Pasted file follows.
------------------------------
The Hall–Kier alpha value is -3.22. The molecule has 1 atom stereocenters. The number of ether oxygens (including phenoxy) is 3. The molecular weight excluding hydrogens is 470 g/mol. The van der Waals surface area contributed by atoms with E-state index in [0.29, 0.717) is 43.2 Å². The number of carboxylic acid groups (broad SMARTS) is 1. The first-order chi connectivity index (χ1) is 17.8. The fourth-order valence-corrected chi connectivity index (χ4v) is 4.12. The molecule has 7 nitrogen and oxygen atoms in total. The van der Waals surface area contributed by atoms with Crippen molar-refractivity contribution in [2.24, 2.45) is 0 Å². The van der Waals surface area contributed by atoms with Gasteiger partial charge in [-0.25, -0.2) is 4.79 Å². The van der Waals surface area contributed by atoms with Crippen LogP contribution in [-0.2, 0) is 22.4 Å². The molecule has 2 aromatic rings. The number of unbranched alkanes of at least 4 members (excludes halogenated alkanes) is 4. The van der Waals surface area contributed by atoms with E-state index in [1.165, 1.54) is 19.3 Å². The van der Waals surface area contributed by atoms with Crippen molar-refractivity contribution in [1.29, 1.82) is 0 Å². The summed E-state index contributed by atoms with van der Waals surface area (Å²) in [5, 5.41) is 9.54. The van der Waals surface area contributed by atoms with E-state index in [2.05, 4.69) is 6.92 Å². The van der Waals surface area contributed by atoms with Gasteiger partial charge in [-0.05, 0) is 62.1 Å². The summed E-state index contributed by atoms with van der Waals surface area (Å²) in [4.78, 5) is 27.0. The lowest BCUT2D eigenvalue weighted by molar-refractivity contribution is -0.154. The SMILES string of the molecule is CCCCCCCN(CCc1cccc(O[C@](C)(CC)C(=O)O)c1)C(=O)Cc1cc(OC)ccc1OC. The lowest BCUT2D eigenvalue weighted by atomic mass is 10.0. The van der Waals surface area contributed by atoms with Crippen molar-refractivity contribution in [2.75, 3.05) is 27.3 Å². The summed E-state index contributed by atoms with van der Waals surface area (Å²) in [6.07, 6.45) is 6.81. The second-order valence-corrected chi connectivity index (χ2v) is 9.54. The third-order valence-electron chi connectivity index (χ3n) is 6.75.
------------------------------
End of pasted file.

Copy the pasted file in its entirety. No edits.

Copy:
The Hall–Kier alpha value is -3.22. The molecule has 1 atom stereocenters. The number of ether oxygens (including phenoxy) is 3. The molecular weight excluding hydrogens is 470 g/mol. The van der Waals surface area contributed by atoms with E-state index in [0.29, 0.717) is 43.2 Å². The number of carboxylic acid groups (broad SMARTS) is 1. The first-order chi connectivity index (χ1) is 17.8. The fourth-order valence-corrected chi connectivity index (χ4v) is 4.12. The molecule has 7 nitrogen and oxygen atoms in total. The van der Waals surface area contributed by atoms with Crippen molar-refractivity contribution in [2.24, 2.45) is 0 Å². The van der Waals surface area contributed by atoms with Gasteiger partial charge in [-0.25, -0.2) is 4.79 Å². The van der Waals surface area contributed by atoms with Crippen LogP contribution in [-0.2, 0) is 22.4 Å². The molecule has 2 aromatic rings. The number of unbranched alkanes of at least 4 members (excludes halogenated alkanes) is 4. The van der Waals surface area contributed by atoms with E-state index in [1.165, 1.54) is 19.3 Å². The van der Waals surface area contributed by atoms with Crippen molar-refractivity contribution in [1.29, 1.82) is 0 Å². The summed E-state index contributed by atoms with van der Waals surface area (Å²) in [5, 5.41) is 9.54. The van der Waals surface area contributed by atoms with E-state index in [2.05, 4.69) is 6.92 Å². The van der Waals surface area contributed by atoms with Gasteiger partial charge in [-0.05, 0) is 62.1 Å². The summed E-state index contributed by atoms with van der Waals surface area (Å²) in [4.78, 5) is 27.0. The lowest BCUT2D eigenvalue weighted by molar-refractivity contribution is -0.154. The SMILES string of the molecule is CCCCCCCN(CCc1cccc(O[C@](C)(CC)C(=O)O)c1)C(=O)Cc1cc(OC)ccc1OC. The lowest BCUT2D eigenvalue weighted by atomic mass is 10.0. The van der Waals surface area contributed by atoms with Crippen molar-refractivity contribution in [2.75, 3.05) is 27.3 Å². The summed E-state index contributed by atoms with van der Waals surface area (Å²) in [6.07, 6.45) is 6.81. The second-order valence-corrected chi connectivity index (χ2v) is 9.54. The third-order valence-electron chi connectivity index (χ3n) is 6.75.